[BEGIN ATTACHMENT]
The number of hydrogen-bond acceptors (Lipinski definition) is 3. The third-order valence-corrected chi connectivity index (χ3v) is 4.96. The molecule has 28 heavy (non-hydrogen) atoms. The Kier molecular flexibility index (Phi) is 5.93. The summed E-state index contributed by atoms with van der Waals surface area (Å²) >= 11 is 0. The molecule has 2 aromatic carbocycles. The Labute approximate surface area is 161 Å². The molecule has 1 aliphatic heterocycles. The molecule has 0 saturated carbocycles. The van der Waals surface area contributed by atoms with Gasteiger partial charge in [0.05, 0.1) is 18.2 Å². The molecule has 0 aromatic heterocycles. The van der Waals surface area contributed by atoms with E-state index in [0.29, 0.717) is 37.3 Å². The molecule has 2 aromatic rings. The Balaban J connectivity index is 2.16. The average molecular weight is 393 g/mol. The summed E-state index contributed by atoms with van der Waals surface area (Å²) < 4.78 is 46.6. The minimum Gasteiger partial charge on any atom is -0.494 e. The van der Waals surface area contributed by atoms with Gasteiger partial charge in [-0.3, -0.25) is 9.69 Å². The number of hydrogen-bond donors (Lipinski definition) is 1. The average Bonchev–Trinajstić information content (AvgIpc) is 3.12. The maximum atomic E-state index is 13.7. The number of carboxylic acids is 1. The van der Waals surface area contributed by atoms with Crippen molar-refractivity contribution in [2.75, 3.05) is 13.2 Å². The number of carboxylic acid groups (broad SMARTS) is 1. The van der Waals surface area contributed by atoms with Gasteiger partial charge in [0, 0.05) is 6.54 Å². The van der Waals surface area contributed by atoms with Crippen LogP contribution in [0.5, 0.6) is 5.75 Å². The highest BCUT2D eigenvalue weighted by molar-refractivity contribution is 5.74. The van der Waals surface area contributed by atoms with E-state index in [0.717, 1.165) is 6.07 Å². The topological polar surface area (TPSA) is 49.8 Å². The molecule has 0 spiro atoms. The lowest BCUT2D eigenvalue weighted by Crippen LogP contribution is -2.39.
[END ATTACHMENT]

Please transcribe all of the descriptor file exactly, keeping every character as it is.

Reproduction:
The number of hydrogen-bond acceptors (Lipinski definition) is 3. The third-order valence-corrected chi connectivity index (χ3v) is 4.96. The molecule has 28 heavy (non-hydrogen) atoms. The Kier molecular flexibility index (Phi) is 5.93. The summed E-state index contributed by atoms with van der Waals surface area (Å²) >= 11 is 0. The molecule has 2 aromatic carbocycles. The Labute approximate surface area is 161 Å². The molecule has 1 aliphatic heterocycles. The molecule has 0 saturated carbocycles. The van der Waals surface area contributed by atoms with Gasteiger partial charge in [0.05, 0.1) is 18.2 Å². The molecule has 0 aromatic heterocycles. The van der Waals surface area contributed by atoms with E-state index in [0.29, 0.717) is 37.3 Å². The molecule has 2 aromatic rings. The Balaban J connectivity index is 2.16. The average molecular weight is 393 g/mol. The summed E-state index contributed by atoms with van der Waals surface area (Å²) < 4.78 is 46.6. The minimum Gasteiger partial charge on any atom is -0.494 e. The van der Waals surface area contributed by atoms with Gasteiger partial charge in [-0.3, -0.25) is 9.69 Å². The number of hydrogen-bond donors (Lipinski definition) is 1. The average Bonchev–Trinajstić information content (AvgIpc) is 3.12. The maximum atomic E-state index is 13.7. The number of carboxylic acids is 1. The van der Waals surface area contributed by atoms with Crippen molar-refractivity contribution in [2.75, 3.05) is 13.2 Å². The number of carboxylic acid groups (broad SMARTS) is 1. The van der Waals surface area contributed by atoms with Gasteiger partial charge in [0, 0.05) is 6.54 Å². The van der Waals surface area contributed by atoms with Crippen LogP contribution in [0.5, 0.6) is 5.75 Å². The highest BCUT2D eigenvalue weighted by molar-refractivity contribution is 5.74. The van der Waals surface area contributed by atoms with E-state index in [0.717, 1.165) is 6.07 Å². The topological polar surface area (TPSA) is 49.8 Å². The molecule has 0 spiro atoms. The lowest BCUT2D eigenvalue weighted by Crippen LogP contribution is -2.39.